The Back. While the back shouldn’t be held ramrod straight, as if you are a soldier standing at attention, it shouldn’t have excessive curve to it. An excessively curved back is a sign that some strengthening is needed to maintain posture while running. Without good posture you won’t be able to effectively counter all the forces created while running.

The Arms. The arms should hang in a relaxed manner from the shoulders. It’s all too common to see runners with their shoulders shrugged up near their ears and wonder why they unduly fatigue when running. The goal of running is relaxed economy and the arms play a big role in that. In distance running the arms swing from a point just outside the body to a point almost in the centre of your body, in line with the bottom of your sternum. As one of my triathlon coaches once said to me you should think of flicking your nipples as you run. As you speed up the arms will move in a straighter line so that they travel more parallel to the hip instead of this slight cross-body action.

The arm action itself is not one of pushing the arms forward, but pulling back and letting it relax on the way forward. It is the elbow drive backwards that pulls the opposite knee up and forward, so focus on elbow drive backwards, rather than on arm swing forwards.

The arms themselves will be held at about a ninety-degree angle at the elbow on the backswing. As the arm swings forward this will close. The main thing to remember is to stay tight and compact without wild swinging motions of the arms that waste energy.

The Hands. The hands should be loosely clenched as if holding a small stick in each hand. One well-known triathlon coach, Brett Sutton, even makes his athletes run with M&M containers in their hands to enforce this. They are easily spotted even years after moving on from him as they all run with imaginary M&M containers in their hands with thumbs suspended midair over where the top of the container would be.

The Wrists. Every time your wrist bends or the hand flops around you are wasting energy. Like with the back we don’t want joints held rigidly but there needs to be some firmness. Think of making the body like a young tree branch – springy and bendy, yet firm enough to give structure. If, on the other hand, we make the joints rigid and hard like an old branch, we become stiff and inflexible, unable to generate the kind of bounce needed to run well.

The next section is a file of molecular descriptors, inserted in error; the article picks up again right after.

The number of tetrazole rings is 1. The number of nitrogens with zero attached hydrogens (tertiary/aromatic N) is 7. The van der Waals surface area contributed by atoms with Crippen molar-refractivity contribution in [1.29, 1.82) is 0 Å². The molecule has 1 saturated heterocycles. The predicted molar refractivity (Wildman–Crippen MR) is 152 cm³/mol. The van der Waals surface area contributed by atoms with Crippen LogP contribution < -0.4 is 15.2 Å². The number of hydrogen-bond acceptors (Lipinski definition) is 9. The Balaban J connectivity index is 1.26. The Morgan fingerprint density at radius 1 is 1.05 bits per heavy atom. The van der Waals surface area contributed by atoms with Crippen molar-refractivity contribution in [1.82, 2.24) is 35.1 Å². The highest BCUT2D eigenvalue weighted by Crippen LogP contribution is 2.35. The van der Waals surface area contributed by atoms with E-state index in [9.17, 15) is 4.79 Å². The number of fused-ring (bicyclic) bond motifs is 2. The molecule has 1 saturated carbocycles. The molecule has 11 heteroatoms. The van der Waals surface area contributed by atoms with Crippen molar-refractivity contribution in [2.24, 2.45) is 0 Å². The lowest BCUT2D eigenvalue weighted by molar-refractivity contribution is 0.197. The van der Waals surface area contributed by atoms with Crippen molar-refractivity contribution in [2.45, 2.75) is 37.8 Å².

The Pelvis. Many people spend their days in what is called anterior pelvic tilt – that is with the pelvis rotated forward. While this may be your natural stance it is not ideal for running. This position is often due to overly tight hip flexors. This over tightness needs to be addressed otherwise the thigh is not free to extend backwards on each stride. For many people slightly rotating the pelvis forward will simply bring them back into neutral. A good test for this is that if you push your hips as far back behind you as you can (imagine Beyonce twerking to get this position) you’ll feel your abs are disengaged. If you begin to pull your hips towards your rib cage you’ll feel your abs start to engage. At the point where your abs are lightly activated you are now in a good position to run where the leg can swing freely underneath the body. The pelvis and the back must be working together to allow you to “run tall”.

The Legs and Feet. Before we discuss how the legs and feet operate we need to differentiate between “ground contact” and “landing”. Merely having your foot on the ground doesn’t equal having all your weight on it.

Percy Cerutty believed that running should be a free and uncomplicated movement. Work on relaxation before you worry about speed or distance – think easy, light, and smooth. We’ll get to fast eventually, but to start with let’s work on those three. One of the biggest benefits of running slowly is having the mental space to work on the dynamic relaxation required for running. If you can’t run relaxed and economically at 6min/ km you certainly won’t do it at 5min/ km or 4min/km.